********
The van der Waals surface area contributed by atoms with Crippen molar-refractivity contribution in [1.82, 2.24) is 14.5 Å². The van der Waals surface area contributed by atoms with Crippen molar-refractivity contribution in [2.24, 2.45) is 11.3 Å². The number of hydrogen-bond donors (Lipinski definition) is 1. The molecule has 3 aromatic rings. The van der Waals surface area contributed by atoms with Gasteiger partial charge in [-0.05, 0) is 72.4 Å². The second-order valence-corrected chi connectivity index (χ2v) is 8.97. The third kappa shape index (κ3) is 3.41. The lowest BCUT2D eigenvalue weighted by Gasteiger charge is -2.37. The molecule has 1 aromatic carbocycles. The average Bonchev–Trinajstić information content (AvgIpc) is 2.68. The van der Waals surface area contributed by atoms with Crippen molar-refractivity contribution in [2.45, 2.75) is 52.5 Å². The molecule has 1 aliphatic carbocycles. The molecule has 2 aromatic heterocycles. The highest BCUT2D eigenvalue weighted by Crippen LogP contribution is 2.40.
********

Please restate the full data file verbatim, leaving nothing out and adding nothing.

The van der Waals surface area contributed by atoms with Crippen molar-refractivity contribution in [1.82, 2.24) is 14.5 Å². The van der Waals surface area contributed by atoms with Crippen molar-refractivity contribution in [2.24, 2.45) is 11.3 Å². The number of hydrogen-bond donors (Lipinski definition) is 1. The molecule has 3 aromatic rings. The van der Waals surface area contributed by atoms with Gasteiger partial charge in [-0.05, 0) is 72.4 Å². The second-order valence-corrected chi connectivity index (χ2v) is 8.97. The third kappa shape index (κ3) is 3.41. The lowest BCUT2D eigenvalue weighted by Gasteiger charge is -2.37. The molecule has 1 aromatic carbocycles. The average Bonchev–Trinajstić information content (AvgIpc) is 2.68. The van der Waals surface area contributed by atoms with Crippen molar-refractivity contribution in [2.45, 2.75) is 52.5 Å². The molecule has 1 aliphatic carbocycles. The molecule has 2 aromatic heterocycles. The highest BCUT2D eigenvalue weighted by Crippen LogP contribution is 2.40.